This grantee update is from 2020 Impact100 Oakland County finalist Families Against Narcotics (FAN) on its COMEBACK Quick Response Team (QRT) project, which is a positive, evidence-based intervention program that connects a person who has experienced a drug overdose to treatment and other supportive services.
FAN’s QRT consists of a non-threatening, compassionate team of professionals who help
individuals and their families find recovery and maintain a healthy environment. The QRT will help an estimated 300 Oakland County residents and their families within Oakland County alone, reaching about 600 individuals in one year.
Since receiving their Impact100 Oakland County grant, FAN expanded the program throughout all QRT teams to include prevention as a service to those at risk of overdosing.
And despite short-staffing issues due to the COVID-19 pandemic, retirements, and general
reassignments, FAN has been able to accomplish one of its original goals to recruit many peer and family recovery coaches to serve within the Berkley and Oak Park Departments of Public Safety as well as the Farmington Hills, Madison Heights, and Troy Police Departments.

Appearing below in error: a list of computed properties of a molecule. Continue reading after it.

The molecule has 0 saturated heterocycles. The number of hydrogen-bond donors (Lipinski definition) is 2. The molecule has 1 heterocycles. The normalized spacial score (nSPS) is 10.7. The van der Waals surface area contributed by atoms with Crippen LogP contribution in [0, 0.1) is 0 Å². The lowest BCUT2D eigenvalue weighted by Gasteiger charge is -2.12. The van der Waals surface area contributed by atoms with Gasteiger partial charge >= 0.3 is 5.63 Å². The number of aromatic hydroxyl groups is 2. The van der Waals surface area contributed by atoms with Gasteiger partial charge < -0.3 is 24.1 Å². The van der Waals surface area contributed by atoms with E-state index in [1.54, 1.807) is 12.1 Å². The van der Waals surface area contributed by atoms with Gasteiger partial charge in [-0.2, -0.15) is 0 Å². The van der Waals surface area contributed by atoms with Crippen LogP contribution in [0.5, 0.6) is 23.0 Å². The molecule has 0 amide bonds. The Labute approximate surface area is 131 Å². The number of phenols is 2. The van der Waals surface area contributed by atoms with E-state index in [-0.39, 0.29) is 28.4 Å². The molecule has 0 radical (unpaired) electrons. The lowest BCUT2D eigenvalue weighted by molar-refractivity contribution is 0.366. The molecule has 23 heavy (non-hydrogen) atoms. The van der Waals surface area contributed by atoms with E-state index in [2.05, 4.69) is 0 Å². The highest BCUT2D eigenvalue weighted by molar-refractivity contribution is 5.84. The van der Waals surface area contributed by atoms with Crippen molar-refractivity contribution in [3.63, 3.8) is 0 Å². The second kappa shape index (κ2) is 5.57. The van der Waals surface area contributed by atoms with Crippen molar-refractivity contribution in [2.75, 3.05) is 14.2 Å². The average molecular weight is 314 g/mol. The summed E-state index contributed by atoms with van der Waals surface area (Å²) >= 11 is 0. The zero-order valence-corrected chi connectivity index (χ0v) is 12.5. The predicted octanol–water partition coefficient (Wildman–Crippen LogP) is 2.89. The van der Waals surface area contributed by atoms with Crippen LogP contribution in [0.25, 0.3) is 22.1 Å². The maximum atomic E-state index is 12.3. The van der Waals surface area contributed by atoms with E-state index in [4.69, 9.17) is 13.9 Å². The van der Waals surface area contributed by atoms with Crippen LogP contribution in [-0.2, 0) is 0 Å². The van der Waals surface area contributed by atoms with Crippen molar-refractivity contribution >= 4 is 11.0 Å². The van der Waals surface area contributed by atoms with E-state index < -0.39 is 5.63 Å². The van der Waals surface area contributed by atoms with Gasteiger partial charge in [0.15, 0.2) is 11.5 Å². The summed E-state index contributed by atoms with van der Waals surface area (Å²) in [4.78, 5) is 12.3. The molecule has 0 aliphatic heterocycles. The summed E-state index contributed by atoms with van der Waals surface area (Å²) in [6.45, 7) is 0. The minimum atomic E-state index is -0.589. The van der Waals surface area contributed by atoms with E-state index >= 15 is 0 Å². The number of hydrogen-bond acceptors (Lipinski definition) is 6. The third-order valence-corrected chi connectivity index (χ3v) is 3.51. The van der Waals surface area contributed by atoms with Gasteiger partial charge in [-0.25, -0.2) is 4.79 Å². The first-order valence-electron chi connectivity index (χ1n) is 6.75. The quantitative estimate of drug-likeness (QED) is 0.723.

FAN also used funding for various supplies and administration items, including hosting three QRT training courses, providing recovery coaching services, and building comfort and harm reduction kits.
While FAN has recognized that some are not always ready to stop using drugs when
encountering the QRT, many of the 130-some participants who accepted services have shown remarkable progress in their recovery journeys. This includes a participant who interacted with the Madison Heights Police Department, received his seventh DUI, and was encouraged by Lt. Jeff Filzek to try out FAN’s program. FAN proudly reported that the participant quickly became “engaged, plugged in, and working the steps.”
“Through peer recovery coaching, this individual decided to regularly attend AA meetings,
completing 90 meetings in 90 days,” FAN stated in its progress report. “When he went to [his] sentencing, he got what the PRC considered a ‘lenient sentence’ of 21 days in county jail. He finished coaching and is doing well to this day—so much so that Lt. Filzek has suggested interest in having him come talk at the QRT training sessions.”
As a result of the connections made through the Impact100 Oakland County grant, FAN has grown from two to now nine QRTs in Oakland County. “We are grateful for the support we received through Impact100 to grow the program,” the organization said. “Thank you for everything.”